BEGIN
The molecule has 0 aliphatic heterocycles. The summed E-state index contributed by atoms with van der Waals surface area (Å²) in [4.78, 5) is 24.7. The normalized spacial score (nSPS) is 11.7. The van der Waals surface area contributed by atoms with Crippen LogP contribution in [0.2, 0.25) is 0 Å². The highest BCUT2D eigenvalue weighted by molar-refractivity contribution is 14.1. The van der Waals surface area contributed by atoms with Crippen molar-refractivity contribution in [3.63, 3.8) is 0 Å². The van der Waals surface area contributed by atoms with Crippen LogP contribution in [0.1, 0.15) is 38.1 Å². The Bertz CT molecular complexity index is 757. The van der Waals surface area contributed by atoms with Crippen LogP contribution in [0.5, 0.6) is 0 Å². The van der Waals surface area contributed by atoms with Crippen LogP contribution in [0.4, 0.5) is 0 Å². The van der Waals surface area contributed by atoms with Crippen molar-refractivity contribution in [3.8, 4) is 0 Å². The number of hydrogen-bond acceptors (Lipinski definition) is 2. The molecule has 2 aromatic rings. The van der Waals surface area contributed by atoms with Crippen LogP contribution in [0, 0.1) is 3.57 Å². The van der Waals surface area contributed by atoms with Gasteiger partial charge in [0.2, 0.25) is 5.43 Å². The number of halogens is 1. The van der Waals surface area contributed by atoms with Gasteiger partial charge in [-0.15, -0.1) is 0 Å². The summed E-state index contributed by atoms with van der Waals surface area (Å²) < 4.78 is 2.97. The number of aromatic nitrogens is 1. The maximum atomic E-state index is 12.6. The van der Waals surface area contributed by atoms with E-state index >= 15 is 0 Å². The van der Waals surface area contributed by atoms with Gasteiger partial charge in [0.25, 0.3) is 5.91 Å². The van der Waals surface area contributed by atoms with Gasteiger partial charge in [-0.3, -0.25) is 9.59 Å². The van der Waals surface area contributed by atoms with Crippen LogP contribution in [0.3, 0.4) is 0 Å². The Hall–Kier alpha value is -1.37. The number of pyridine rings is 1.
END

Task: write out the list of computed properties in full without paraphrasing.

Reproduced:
The molecule has 0 aliphatic heterocycles. The summed E-state index contributed by atoms with van der Waals surface area (Å²) in [4.78, 5) is 24.7. The normalized spacial score (nSPS) is 11.7. The van der Waals surface area contributed by atoms with Crippen LogP contribution in [0.2, 0.25) is 0 Å². The highest BCUT2D eigenvalue weighted by molar-refractivity contribution is 14.1. The van der Waals surface area contributed by atoms with Crippen molar-refractivity contribution in [3.63, 3.8) is 0 Å². The van der Waals surface area contributed by atoms with Crippen LogP contribution in [0.1, 0.15) is 38.1 Å². The Bertz CT molecular complexity index is 757. The van der Waals surface area contributed by atoms with Crippen LogP contribution in [0.5, 0.6) is 0 Å². The van der Waals surface area contributed by atoms with Crippen LogP contribution in [0.4, 0.5) is 0 Å². The van der Waals surface area contributed by atoms with Crippen molar-refractivity contribution in [3.8, 4) is 0 Å². The number of hydrogen-bond acceptors (Lipinski definition) is 2. The molecule has 2 aromatic rings. The van der Waals surface area contributed by atoms with Crippen LogP contribution in [0, 0.1) is 3.57 Å². The van der Waals surface area contributed by atoms with Gasteiger partial charge in [0.2, 0.25) is 5.43 Å². The number of halogens is 1. The van der Waals surface area contributed by atoms with Gasteiger partial charge in [-0.15, -0.1) is 0 Å². The summed E-state index contributed by atoms with van der Waals surface area (Å²) < 4.78 is 2.97. The number of aromatic nitrogens is 1. The maximum atomic E-state index is 12.6. The van der Waals surface area contributed by atoms with E-state index >= 15 is 0 Å². The van der Waals surface area contributed by atoms with Gasteiger partial charge in [0.25, 0.3) is 5.91 Å². The van der Waals surface area contributed by atoms with Gasteiger partial charge in [-0.3, -0.25) is 9.59 Å². The van der Waals surface area contributed by atoms with Crippen LogP contribution in [0.3, 0.4) is 0 Å². The Hall–Kier alpha value is -1.37. The number of pyridine rings is 1.